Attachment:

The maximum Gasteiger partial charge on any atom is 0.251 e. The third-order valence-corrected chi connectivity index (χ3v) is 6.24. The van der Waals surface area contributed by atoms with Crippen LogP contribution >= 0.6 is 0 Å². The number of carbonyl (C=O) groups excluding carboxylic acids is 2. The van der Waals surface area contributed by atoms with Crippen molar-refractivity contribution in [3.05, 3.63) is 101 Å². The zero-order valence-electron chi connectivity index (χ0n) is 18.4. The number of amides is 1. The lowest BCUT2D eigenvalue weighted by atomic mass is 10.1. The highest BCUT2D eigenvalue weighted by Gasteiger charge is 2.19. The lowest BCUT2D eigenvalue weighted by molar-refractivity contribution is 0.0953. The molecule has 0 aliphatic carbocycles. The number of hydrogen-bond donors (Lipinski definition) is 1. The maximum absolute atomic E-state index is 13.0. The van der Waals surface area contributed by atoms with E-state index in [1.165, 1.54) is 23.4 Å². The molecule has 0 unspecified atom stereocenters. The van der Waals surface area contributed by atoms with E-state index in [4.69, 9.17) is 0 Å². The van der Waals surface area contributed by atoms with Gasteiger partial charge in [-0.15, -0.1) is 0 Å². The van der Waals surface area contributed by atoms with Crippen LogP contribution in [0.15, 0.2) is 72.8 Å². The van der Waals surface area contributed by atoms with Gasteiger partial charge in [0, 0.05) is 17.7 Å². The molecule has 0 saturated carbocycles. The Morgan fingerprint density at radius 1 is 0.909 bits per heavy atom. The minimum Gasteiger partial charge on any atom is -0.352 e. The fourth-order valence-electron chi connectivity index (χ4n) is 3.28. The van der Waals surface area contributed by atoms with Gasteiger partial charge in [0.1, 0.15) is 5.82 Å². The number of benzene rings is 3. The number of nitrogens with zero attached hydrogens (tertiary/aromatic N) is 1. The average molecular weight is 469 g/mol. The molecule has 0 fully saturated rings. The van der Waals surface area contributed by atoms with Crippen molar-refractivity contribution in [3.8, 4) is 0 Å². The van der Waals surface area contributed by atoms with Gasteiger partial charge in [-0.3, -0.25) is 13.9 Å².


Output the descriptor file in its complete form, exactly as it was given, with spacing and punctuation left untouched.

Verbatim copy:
The maximum Gasteiger partial charge on any atom is 0.251 e. The third-order valence-corrected chi connectivity index (χ3v) is 6.24. The van der Waals surface area contributed by atoms with Crippen LogP contribution >= 0.6 is 0 Å². The number of carbonyl (C=O) groups excluding carboxylic acids is 2. The van der Waals surface area contributed by atoms with Crippen molar-refractivity contribution in [3.05, 3.63) is 101 Å². The zero-order valence-electron chi connectivity index (χ0n) is 18.4. The number of amides is 1. The lowest BCUT2D eigenvalue weighted by atomic mass is 10.1. The highest BCUT2D eigenvalue weighted by Gasteiger charge is 2.19. The lowest BCUT2D eigenvalue weighted by molar-refractivity contribution is 0.0953. The molecule has 0 aliphatic carbocycles. The number of hydrogen-bond donors (Lipinski definition) is 1. The maximum absolute atomic E-state index is 13.0. The van der Waals surface area contributed by atoms with E-state index in [1.165, 1.54) is 23.4 Å². The molecule has 0 unspecified atom stereocenters. The van der Waals surface area contributed by atoms with E-state index in [4.69, 9.17) is 0 Å². The van der Waals surface area contributed by atoms with Gasteiger partial charge in [-0.15, -0.1) is 0 Å². The van der Waals surface area contributed by atoms with Crippen LogP contribution in [0.15, 0.2) is 72.8 Å². The van der Waals surface area contributed by atoms with Gasteiger partial charge in [0, 0.05) is 17.7 Å². The molecule has 0 saturated carbocycles. The Morgan fingerprint density at radius 1 is 0.909 bits per heavy atom. The minimum Gasteiger partial charge on any atom is -0.352 e. The fourth-order valence-electron chi connectivity index (χ4n) is 3.28. The van der Waals surface area contributed by atoms with Gasteiger partial charge in [0.1, 0.15) is 5.82 Å². The number of benzene rings is 3. The number of nitrogens with zero attached hydrogens (tertiary/aromatic N) is 1. The average molecular weight is 469 g/mol. The molecule has 0 fully saturated rings. The van der Waals surface area contributed by atoms with Crippen molar-refractivity contribution in [3.8, 4) is 0 Å². The van der Waals surface area contributed by atoms with Gasteiger partial charge in [-0.3, -0.25) is 13.9 Å².